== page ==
The acting head of the Consumer Financial Protection Bureau vowed to continue policing lending discrimination yesterday, a day before his first semiannual report to Congress on the CFPB, the Wall Street Journal reported. Mick Mulvaney, who has been interim director since November, will use today’s and Thursday’s sessions before lawmakers to outline his strategies for overhauling the bureau and his regulatory agenda for the coming months. Mulvaney said in remarks prepared for his testimony that enforcement and supervision of lending-discrimination rules will remain part of the CFPB’s powerful enforcement division, which will soon be renamed to reflect its updated role. “This will make enforcement and supervision more efficient, effective and accountable,” Mulvaney said of his fair-lending policy in the remarks. The announcement comes two months after Mulvaney removed the CFPB’s Office of Fair Lending and Equal Opportunity from the bureau’s enforcement division and placed it under his direct control. The bureau said at the time that the fair-lending group would focus on advocacy, coordination and education, without explaining what would happen to the sizable team of enforcement and supervision experts in the group. Mulvaney’s testimony clarifies that the fair-lending division has essentially been split, with advocacy under the director’s control but enforcement and supervision remaining under the enforcement division.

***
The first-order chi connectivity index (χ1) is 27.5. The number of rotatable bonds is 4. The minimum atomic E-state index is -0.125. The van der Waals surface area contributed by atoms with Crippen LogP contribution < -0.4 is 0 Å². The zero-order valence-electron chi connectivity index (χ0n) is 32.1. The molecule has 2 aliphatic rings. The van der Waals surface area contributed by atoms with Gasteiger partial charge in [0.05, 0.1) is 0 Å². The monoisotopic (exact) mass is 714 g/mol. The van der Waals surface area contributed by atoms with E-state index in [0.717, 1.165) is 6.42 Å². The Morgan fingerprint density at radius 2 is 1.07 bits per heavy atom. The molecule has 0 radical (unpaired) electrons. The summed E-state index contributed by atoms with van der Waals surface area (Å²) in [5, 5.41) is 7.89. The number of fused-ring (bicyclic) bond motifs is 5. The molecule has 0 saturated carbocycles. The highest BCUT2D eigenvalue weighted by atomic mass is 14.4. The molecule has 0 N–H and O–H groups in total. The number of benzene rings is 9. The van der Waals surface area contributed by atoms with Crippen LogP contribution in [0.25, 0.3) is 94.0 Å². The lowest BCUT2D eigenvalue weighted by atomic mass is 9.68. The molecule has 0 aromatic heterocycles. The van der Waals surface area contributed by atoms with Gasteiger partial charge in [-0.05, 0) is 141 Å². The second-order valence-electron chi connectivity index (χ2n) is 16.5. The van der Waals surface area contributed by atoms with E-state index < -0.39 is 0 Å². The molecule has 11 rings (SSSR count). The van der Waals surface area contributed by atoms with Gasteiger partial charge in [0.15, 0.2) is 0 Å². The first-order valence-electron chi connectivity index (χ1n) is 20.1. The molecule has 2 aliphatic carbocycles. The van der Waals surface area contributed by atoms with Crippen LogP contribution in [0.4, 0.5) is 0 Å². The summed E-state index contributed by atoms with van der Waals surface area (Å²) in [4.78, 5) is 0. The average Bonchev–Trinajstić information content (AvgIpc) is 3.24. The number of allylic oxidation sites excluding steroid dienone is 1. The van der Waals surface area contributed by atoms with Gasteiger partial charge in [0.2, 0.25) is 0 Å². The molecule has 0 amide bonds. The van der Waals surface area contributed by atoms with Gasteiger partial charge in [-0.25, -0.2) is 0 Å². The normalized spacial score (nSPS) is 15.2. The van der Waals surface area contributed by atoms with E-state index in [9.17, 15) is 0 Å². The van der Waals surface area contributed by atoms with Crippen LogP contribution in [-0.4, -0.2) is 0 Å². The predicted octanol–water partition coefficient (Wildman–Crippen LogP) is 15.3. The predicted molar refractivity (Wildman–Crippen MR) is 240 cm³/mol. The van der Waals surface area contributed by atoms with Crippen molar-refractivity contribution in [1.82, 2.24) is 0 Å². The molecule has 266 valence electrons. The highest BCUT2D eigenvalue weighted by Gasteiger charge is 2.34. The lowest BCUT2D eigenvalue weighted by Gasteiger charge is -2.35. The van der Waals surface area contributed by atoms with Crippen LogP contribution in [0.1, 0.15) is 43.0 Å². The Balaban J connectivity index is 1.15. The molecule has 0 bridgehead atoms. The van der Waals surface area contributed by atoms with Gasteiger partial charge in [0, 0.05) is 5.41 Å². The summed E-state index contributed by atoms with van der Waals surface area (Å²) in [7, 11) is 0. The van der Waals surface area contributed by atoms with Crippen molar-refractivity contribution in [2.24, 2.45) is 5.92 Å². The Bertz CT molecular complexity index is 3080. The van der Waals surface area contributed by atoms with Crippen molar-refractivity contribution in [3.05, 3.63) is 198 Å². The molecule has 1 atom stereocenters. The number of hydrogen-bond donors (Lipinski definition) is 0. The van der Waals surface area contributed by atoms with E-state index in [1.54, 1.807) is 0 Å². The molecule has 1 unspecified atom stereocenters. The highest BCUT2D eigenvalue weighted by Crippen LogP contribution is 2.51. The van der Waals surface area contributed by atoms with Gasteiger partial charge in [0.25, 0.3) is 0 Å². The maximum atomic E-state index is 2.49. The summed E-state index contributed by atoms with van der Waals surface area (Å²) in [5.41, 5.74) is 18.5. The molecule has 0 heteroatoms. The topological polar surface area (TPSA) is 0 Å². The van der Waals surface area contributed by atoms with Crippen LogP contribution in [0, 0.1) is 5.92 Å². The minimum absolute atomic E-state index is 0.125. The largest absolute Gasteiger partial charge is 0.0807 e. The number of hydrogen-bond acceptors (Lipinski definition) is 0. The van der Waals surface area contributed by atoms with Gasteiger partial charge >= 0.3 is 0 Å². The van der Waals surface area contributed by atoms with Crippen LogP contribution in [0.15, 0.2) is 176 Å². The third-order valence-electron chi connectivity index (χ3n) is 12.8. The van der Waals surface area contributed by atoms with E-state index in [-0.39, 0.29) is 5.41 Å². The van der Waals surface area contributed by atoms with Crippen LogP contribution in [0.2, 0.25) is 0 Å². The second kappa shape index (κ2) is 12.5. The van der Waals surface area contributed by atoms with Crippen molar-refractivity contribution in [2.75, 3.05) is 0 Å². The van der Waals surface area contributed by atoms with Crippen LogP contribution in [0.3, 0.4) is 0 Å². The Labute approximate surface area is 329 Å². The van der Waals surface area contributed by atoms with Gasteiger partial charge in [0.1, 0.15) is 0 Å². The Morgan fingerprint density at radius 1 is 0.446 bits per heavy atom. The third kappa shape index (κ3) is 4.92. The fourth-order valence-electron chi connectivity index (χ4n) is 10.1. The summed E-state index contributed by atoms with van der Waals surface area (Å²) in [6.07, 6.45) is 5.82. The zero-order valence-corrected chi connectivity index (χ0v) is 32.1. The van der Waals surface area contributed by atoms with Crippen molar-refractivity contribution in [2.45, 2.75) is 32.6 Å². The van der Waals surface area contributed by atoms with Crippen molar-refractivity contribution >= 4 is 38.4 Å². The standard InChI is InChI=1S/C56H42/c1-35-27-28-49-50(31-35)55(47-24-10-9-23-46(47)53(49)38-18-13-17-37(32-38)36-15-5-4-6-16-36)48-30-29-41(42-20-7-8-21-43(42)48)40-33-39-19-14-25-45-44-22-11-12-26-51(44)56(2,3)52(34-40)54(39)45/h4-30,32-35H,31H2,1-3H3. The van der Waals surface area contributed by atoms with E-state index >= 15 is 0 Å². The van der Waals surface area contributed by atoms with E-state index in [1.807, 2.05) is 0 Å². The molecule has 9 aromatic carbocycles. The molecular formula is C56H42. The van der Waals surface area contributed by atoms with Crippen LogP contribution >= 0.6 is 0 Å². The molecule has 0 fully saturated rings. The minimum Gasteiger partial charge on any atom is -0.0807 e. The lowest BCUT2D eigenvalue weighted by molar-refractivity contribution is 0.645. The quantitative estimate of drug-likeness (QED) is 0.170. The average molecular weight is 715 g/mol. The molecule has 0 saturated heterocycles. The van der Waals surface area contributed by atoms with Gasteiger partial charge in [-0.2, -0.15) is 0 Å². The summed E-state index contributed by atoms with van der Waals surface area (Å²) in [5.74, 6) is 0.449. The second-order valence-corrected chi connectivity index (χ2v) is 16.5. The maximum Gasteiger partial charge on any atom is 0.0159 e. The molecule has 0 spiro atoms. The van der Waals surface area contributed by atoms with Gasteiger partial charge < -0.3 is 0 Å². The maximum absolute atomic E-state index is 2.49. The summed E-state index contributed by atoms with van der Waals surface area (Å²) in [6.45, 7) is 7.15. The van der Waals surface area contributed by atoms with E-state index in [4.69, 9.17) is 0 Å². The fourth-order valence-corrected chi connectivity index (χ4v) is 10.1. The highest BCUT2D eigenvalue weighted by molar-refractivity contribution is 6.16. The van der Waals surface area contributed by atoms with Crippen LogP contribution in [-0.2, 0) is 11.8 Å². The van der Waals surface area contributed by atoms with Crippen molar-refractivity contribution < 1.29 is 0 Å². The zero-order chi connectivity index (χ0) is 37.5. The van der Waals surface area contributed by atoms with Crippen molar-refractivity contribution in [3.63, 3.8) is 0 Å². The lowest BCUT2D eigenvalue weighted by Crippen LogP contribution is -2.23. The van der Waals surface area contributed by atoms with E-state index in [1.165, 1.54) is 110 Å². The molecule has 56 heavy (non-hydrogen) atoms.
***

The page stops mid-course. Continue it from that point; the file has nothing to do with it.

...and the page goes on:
The number of retailers defaulting on loans hit a record high in the first quarter of 2018, a new report shows, affirming many chains in the sector are still struggling under suffocating debt loads and changing business needs, CNBC.com reported. There were 28 total defaults by corporations in the latest period, Moody's Investors Service found, compared with 23 defaults during the same period a year ago. "Stresses in the retail sector have weighed on the operating earnings of department stores, discount stores and drug stores in particular," said Sharon Ou, vice president and senior credit officer at Moody's. CNBC reported last month that Moody's is expecting retailers' maturities to spike in 2019, meaning many significant debts are coming due. Companies on that list with loans to pay include Sears, Neiman Marcus and Guitar Center. These companies are also targeted as ones that could struggle to refinance or fund their loans.